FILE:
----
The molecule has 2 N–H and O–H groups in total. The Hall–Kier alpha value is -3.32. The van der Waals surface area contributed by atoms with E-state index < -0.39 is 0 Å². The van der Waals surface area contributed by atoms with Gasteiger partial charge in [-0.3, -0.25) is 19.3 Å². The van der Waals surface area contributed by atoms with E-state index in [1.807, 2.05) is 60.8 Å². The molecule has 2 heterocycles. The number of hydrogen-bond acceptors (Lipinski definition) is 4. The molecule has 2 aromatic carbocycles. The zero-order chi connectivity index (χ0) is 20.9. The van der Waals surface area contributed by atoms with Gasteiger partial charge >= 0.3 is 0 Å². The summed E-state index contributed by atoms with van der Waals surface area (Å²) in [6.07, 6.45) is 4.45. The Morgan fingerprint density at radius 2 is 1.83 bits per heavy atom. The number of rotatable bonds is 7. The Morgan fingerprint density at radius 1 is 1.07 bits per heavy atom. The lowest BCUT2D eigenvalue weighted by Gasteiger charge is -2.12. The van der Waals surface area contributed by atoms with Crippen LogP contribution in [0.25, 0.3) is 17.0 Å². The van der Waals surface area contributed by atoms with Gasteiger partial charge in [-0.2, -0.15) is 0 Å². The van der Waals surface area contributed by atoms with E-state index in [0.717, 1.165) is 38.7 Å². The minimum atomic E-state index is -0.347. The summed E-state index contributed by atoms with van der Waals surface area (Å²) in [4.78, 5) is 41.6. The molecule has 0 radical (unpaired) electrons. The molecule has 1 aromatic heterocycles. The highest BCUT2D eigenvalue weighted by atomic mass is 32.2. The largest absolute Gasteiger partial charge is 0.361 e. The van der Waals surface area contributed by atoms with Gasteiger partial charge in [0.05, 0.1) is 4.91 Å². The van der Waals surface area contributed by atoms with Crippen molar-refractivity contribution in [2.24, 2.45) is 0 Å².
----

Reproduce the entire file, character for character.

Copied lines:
The molecule has 2 N–H and O–H groups in total. The Hall–Kier alpha value is -3.32. The van der Waals surface area contributed by atoms with E-state index < -0.39 is 0 Å². The van der Waals surface area contributed by atoms with Gasteiger partial charge in [-0.3, -0.25) is 19.3 Å². The van der Waals surface area contributed by atoms with E-state index in [1.807, 2.05) is 60.8 Å². The molecule has 2 heterocycles. The number of hydrogen-bond acceptors (Lipinski definition) is 4. The molecule has 2 aromatic carbocycles. The zero-order chi connectivity index (χ0) is 20.9. The van der Waals surface area contributed by atoms with Gasteiger partial charge >= 0.3 is 0 Å². The summed E-state index contributed by atoms with van der Waals surface area (Å²) in [6.07, 6.45) is 4.45. The Morgan fingerprint density at radius 2 is 1.83 bits per heavy atom. The number of rotatable bonds is 7. The Morgan fingerprint density at radius 1 is 1.07 bits per heavy atom. The lowest BCUT2D eigenvalue weighted by Gasteiger charge is -2.12. The van der Waals surface area contributed by atoms with Crippen LogP contribution in [0.25, 0.3) is 17.0 Å². The van der Waals surface area contributed by atoms with Gasteiger partial charge in [-0.2, -0.15) is 0 Å². The van der Waals surface area contributed by atoms with E-state index in [0.717, 1.165) is 38.7 Å². The minimum atomic E-state index is -0.347. The summed E-state index contributed by atoms with van der Waals surface area (Å²) in [4.78, 5) is 41.6. The molecule has 0 radical (unpaired) electrons. The molecule has 1 aromatic heterocycles. The highest BCUT2D eigenvalue weighted by atomic mass is 32.2. The largest absolute Gasteiger partial charge is 0.361 e. The van der Waals surface area contributed by atoms with Gasteiger partial charge in [0.05, 0.1) is 4.91 Å². The van der Waals surface area contributed by atoms with Crippen molar-refractivity contribution in [2.24, 2.45) is 0 Å².